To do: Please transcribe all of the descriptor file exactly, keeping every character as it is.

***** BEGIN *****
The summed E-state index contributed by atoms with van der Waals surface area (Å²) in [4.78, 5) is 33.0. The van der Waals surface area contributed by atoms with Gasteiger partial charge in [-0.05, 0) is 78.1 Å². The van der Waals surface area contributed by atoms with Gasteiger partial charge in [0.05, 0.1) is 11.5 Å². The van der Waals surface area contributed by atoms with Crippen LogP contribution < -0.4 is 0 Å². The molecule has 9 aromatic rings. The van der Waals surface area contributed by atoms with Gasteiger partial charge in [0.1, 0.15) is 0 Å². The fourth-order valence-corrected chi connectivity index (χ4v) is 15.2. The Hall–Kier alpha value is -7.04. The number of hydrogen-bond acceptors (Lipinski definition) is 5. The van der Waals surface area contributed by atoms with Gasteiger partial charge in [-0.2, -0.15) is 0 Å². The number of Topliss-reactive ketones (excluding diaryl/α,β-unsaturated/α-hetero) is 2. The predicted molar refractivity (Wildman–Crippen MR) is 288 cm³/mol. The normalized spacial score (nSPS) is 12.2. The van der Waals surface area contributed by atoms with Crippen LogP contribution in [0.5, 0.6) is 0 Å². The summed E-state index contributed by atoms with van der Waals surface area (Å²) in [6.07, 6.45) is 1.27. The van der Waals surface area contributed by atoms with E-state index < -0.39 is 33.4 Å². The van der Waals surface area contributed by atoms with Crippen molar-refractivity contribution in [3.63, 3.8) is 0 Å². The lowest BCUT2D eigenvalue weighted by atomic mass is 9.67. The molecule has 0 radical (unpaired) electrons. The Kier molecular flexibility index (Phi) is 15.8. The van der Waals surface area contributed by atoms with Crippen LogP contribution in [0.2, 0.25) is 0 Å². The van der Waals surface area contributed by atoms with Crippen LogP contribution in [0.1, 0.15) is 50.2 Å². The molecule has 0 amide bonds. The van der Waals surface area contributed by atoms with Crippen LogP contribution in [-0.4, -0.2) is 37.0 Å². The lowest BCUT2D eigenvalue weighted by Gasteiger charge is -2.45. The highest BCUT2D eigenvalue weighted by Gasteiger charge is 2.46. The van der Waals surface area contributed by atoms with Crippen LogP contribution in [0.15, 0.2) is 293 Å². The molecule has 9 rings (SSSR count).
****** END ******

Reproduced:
The summed E-state index contributed by atoms with van der Waals surface area (Å²) in [4.78, 5) is 33.0. The van der Waals surface area contributed by atoms with Gasteiger partial charge in [-0.05, 0) is 78.1 Å². The van der Waals surface area contributed by atoms with Gasteiger partial charge in [0.05, 0.1) is 11.5 Å². The van der Waals surface area contributed by atoms with Crippen LogP contribution < -0.4 is 0 Å². The molecule has 9 aromatic rings. The van der Waals surface area contributed by atoms with Gasteiger partial charge in [0.1, 0.15) is 0 Å². The fourth-order valence-corrected chi connectivity index (χ4v) is 15.2. The Hall–Kier alpha value is -7.04. The number of hydrogen-bond acceptors (Lipinski definition) is 5. The van der Waals surface area contributed by atoms with Gasteiger partial charge in [-0.2, -0.15) is 0 Å². The number of Topliss-reactive ketones (excluding diaryl/α,β-unsaturated/α-hetero) is 2. The predicted molar refractivity (Wildman–Crippen MR) is 288 cm³/mol. The normalized spacial score (nSPS) is 12.2. The van der Waals surface area contributed by atoms with Crippen LogP contribution in [0.5, 0.6) is 0 Å². The summed E-state index contributed by atoms with van der Waals surface area (Å²) in [6.07, 6.45) is 1.27. The van der Waals surface area contributed by atoms with E-state index < -0.39 is 33.4 Å². The van der Waals surface area contributed by atoms with Crippen molar-refractivity contribution in [3.63, 3.8) is 0 Å². The lowest BCUT2D eigenvalue weighted by atomic mass is 9.67. The molecule has 0 radical (unpaired) electrons. The Kier molecular flexibility index (Phi) is 15.8. The van der Waals surface area contributed by atoms with Crippen LogP contribution in [0.2, 0.25) is 0 Å². The van der Waals surface area contributed by atoms with Crippen LogP contribution in [0.1, 0.15) is 50.2 Å². The molecule has 0 amide bonds. The van der Waals surface area contributed by atoms with Crippen LogP contribution in [-0.4, -0.2) is 37.0 Å². The lowest BCUT2D eigenvalue weighted by Gasteiger charge is -2.45. The highest BCUT2D eigenvalue weighted by Gasteiger charge is 2.46. The van der Waals surface area contributed by atoms with Crippen LogP contribution in [0.15, 0.2) is 293 Å². The molecule has 9 rings (SSSR count).